Tuesday, September 30, 2014

Celebrate National Kale Day!

I've been feeling a little sickly and living off soup since my first 10k race last weekend, but I'm popping in for a moment to bring attention to an important holiday...

Did you know that TOMORROW is National Kale Day??!!?

According to NationalKaleDay.org:
"National Kale Day is held on the first Wednesday in October and is an annual celebration of eating, growing, and sharing kale throughout America."

So how should you celebrate?  By eating, growing, and sharing kale!

But WHY, you ask?  Click to review last year's post: What is kale, Why is it great, and How can you eat it?    (Hint: It's a green vegetable with all kinds of benefits that can be eaten cooked or raw in a variety of ways!)

Last October, I celebrated the very fist National Kale Day in style with my friends (see the PaRTaY here), so this year, I dare you to follow suit with your own KALE PARTY.  Hit up the farmer's market or supermarket, find a few varieties of kale (as shown above), Google a recipe that uses it, and get cooking!

Throwback to my first time massaging kale

Another way to celebrate is by attending a local event!  There are all kinds of festivities going on in cities across America, so check the list by clicking here to find a Kale Day event in your town.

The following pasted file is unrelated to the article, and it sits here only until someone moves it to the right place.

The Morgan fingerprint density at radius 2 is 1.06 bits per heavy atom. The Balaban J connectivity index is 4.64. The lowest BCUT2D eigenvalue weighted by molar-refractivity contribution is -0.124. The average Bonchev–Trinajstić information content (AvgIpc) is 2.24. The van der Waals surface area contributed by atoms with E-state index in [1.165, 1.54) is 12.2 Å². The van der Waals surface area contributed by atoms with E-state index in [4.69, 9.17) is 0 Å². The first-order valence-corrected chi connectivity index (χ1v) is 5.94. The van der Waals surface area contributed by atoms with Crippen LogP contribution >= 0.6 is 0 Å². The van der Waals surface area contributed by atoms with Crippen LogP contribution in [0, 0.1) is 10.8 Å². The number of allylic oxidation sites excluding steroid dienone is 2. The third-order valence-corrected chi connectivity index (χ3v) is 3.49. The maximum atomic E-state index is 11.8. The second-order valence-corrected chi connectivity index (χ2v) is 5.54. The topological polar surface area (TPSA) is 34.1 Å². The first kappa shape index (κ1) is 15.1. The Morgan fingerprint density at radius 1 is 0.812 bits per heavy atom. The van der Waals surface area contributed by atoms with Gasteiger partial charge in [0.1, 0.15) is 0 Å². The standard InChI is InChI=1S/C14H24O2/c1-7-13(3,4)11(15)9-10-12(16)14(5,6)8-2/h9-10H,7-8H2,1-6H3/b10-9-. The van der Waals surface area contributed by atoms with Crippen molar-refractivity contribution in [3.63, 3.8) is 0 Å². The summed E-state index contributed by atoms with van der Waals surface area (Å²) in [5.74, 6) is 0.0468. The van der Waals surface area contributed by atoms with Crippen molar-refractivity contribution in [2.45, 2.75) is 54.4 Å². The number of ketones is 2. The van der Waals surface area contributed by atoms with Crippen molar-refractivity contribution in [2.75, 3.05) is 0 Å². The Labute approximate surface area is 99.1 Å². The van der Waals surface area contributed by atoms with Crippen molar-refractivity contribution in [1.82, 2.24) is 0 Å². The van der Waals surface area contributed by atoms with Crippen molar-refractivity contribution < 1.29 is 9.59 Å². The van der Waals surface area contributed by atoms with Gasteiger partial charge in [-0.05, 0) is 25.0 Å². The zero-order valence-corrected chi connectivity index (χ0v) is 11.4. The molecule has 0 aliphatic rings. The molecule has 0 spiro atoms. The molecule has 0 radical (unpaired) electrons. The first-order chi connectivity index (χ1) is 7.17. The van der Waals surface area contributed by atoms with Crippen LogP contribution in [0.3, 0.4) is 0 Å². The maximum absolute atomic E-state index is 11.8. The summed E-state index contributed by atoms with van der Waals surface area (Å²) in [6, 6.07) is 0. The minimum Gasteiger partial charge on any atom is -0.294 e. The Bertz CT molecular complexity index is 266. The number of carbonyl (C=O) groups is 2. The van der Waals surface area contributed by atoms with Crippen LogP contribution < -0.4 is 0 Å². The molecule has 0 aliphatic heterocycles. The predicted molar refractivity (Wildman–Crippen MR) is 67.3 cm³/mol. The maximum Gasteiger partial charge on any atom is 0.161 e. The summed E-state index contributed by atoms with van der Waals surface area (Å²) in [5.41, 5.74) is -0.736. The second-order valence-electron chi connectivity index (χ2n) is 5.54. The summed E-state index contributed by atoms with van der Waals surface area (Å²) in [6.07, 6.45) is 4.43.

How will YOU celebrate National Kale Day?? 
If you've never tried kale before, I dare you to seek out some well-prepared kale and give it a try.

Sunday, September 28, 2014

Run 10 Feed 10 {Race Recap}

Last weekend, I participated in the Run 10 Feed 10 Women's Health/FEED Foundation 10k race!  I was super excited when I first signed up in June, but was concerned by the time September unfolded in a disastrous first few weeks that left me physically exhausted and achey.  Those stressors/fears/roadblocks were described in my Race Week Post.  Thus, my expectations were low, but I was still excited to be daring to do it.

3rd Annual Women's Health Run 10 Feed 10 Race
NYC, West Side Highway, 7:00 am, 80 degrees, 6.2 miles.  


Here's how it went down:

My GOAL for this first 10k, as it was for my second 5k race, was to run the entire thing without stopping.  
The farthest distance I'd done this for in the past was 5 miles (once), and even 6.2--a full 10k (but I was only semi-counting that, because I was forced to stop in place at the traffic signals in Summer Streets).  So running this type of distance wasn't quite yet easy for me, but it certainly seemed within the realm of possibility.

My friend Jen and I headed over bright and  dark and gloomy and early and quickly found Liz, Becky, and Brittany.  Most races I've run in the past have been solo, so it was fun having a group of friends to share this experience with!

The place was packed with 3,000 runners!  It was an early, cloudy, hot and humid morning, with rain threatening, yet the energy was high.  My friends and I were participating together, but we were each at different levels and experiences.  Although we wouldn't be running it in tandem, we lined up together at the start, ready to go.

3... 2... 1.... GO! 

Miles 1 and 2: